By Ken Lindner - The author of Your Killer Emotions: The 7 Steps to Mastering the Toxic Emotions, Urges, and Impulses that Sabotage You (Greenleaf Book Group Press, January, 2013)
We all experience a wide range of emotions in the workplace. For example, we may at different times feel angry, disrespected, sad, enraged, rejected, hurt, hopeless, and/or betrayed. When you are dealing with a work-related issue and your very best judgment along with your reasoning and evaluative processes become clouded, dismantled, or hijacked by your emotions the choice and/or action you take may not be the one you really wanted to take. 
There is a process and means by which you can use and reflect on to help you make  sabotaging. emotion-free workplace choices. Here are some suggestions to accomplish this:
First and foremost:  DO NOT make an important decision or choice when you are overcome by emotions!  Always, stop, cool down, and, as they say, “take the pause that refreshes.”  Additionally, DO NOT opt for an immediate, emotional quick fix, response, or retaliation. Often, we opt for these short-term satisfactions, but in the big picture of our lives and careers, these unthinking, emotion-generated reactions are counter and highly detrimental to accomplishing what we truly want for our careers in the long term (our Gold Ring Dreams).
ALWAYS strategically identify what you truly want in and from the choice you’re going to make.  This means that you must know what you truly value the very most before you make your choice.  This way, you will make a well-thought-out choice that reflects and effects your most treasured values and goals. 
If talking to a colleague or superior can enable you to effect a positive resolution to the issue at hand, make sure that the timing and setting are right, so that what you say is well-received and resonates with that individual. There is always a time and place for everything. The key when trying to make the most beneficial life choice possible is to astutely intuit what the right time, place, and context is to take a particular action.
Be “Consequence Cognizant.”  This requires you to carefully think about and vividly visualise:
A)  The most severe and heinous consequences that a poor/destructive emotionally-charged choice on your part can have on your career, your life, and those you love; and
B) The most positive, beneficial outcome(s) that you will secure because you took the requisite time to strategically choose the most constructive course of action. If it is appropriate, try to truly understand where the other individual who is pushing your emotional buttons or evoking a potential toxic emotion-generated response from you is coming from. Strive to see things from their point of view. Chat with the person in issue, in an open and non-defensive manner. Often, learning where others are coming from brings understanding, as well as sympathy/empathy, which can diffuse and thereby lessen the strong energy charges generated by potentially toxic emotions.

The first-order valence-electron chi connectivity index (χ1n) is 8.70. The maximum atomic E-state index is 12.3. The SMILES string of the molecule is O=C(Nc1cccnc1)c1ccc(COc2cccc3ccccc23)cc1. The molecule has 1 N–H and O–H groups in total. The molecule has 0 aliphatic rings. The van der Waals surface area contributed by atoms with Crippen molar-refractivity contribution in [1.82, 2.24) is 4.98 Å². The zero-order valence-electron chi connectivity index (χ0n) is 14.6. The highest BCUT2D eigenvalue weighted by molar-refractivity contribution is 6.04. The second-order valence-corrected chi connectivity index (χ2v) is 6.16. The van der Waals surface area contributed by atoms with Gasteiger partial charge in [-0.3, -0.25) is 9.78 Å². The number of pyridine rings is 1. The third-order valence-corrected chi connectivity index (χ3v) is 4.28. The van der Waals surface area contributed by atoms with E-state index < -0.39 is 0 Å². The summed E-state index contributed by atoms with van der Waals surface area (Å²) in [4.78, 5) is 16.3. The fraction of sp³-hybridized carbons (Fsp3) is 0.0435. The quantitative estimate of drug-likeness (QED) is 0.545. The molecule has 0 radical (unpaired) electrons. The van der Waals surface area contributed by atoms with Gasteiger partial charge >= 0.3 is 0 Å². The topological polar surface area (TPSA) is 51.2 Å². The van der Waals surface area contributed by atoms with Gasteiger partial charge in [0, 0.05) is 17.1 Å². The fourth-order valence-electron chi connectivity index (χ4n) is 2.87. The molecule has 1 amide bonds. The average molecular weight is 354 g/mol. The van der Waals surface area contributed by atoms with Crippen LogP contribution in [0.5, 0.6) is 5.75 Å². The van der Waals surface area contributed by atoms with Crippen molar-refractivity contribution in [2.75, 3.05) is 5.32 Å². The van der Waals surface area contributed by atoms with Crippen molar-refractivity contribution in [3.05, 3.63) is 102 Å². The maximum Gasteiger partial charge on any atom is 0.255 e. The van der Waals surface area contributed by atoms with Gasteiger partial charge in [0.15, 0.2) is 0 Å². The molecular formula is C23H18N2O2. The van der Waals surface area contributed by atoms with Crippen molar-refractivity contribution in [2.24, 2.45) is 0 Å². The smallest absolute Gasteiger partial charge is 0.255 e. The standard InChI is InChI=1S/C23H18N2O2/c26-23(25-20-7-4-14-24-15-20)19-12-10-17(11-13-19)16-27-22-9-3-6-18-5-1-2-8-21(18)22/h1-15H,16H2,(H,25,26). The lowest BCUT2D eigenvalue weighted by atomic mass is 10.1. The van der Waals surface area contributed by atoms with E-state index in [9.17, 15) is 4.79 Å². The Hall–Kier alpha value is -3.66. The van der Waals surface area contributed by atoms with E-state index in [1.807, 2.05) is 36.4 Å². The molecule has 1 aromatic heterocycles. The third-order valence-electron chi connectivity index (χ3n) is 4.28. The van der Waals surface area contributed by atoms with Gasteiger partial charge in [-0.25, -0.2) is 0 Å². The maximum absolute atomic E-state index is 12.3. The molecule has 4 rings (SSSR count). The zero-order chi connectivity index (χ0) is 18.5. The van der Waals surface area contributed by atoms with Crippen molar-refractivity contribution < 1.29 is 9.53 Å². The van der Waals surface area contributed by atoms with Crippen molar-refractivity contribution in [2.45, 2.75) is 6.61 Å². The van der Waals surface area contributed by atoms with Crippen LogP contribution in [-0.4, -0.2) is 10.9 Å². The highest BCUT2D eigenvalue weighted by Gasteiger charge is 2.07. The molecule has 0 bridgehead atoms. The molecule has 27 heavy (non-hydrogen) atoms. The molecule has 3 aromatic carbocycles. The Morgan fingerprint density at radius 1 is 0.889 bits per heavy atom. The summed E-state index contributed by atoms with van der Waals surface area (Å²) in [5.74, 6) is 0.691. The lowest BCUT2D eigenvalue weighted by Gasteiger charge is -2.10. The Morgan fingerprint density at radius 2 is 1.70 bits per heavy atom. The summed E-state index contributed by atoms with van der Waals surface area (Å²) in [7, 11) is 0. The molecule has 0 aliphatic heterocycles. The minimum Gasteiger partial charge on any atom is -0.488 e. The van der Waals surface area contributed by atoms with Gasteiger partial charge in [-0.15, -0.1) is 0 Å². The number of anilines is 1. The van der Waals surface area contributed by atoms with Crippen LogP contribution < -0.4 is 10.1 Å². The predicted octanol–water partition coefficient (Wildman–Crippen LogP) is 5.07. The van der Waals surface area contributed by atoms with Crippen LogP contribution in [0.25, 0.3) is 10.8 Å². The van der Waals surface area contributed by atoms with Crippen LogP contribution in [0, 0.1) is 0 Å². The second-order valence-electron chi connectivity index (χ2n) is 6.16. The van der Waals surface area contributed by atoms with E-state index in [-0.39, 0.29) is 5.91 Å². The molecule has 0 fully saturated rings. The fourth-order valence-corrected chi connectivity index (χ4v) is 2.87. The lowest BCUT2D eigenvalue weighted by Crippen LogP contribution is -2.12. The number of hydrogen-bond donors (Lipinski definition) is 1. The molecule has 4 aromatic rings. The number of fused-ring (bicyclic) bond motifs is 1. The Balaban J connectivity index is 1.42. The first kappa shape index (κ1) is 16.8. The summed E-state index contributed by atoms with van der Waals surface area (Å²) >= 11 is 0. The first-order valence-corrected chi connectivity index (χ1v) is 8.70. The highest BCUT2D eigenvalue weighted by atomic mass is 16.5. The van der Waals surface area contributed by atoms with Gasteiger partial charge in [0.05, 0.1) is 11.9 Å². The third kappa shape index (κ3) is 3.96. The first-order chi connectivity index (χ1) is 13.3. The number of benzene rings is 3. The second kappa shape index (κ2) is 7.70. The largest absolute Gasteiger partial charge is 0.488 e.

Another means to diffuse your emotion-generated energy charges, is to take a moment to think about all of the blessings and positives in your life/job/career.  This can help you to cool down from the angst of the moment, so that you are then better able to think clearly and strategically.
You should avoid making important workplace choices when you are tired, experiencing high levels of stress, or have had too much caffeine. Additionally, you never want to make important choices when you are under the influence of alcohol or clarity-impairing medicinal or recreational drugs. Your goal is to be cognitively clear and precise when making work-related choices. Therefore, you want to stay away from anything that can impair your cognitive processes.
Your takeaway here, is that there will be times when you will experience potentially toxic emotions in the workplace. I use the word “potentially,” because these emotions are only toxic to you and your career, if they trigger destructive and/or self-sabotaging acts on your part.  What you want to do in these instances, is to not emotionally react in these situations, but to instead, strategically and constructively choose your actions. Channel the potential negative energies that you experience into positive, career-enhancing endeavors --- thereby using your emotions and their energy charges as your valuable allies. The sweet result may well be that you will attain career gold as well as gain (increased) feelings of high self-esteem, self-worth, and the core-confidence to achieve your most cherished goals.
Ken Lindner graduated Magna Cum Laude from Harvard University, where his honour’s thesis was devoted to the science of decision-making. He later graduated from Cornell Law School, where he focused on conflict resolution. Lindner currently owns and operates the country’s premiere news and hosting representation firm, Ken Lindner and Associates, Inc. Among many of the notable individuals whose careers he has helped to develop are Matt Lauer, Lester Holt, Dr. Sanjay Gupta, Mario Lopez, Robin Meade, Megyn Kelly, Sam Champion, Tom Bergeron, Shepard Smith, and Nancy O’Dell.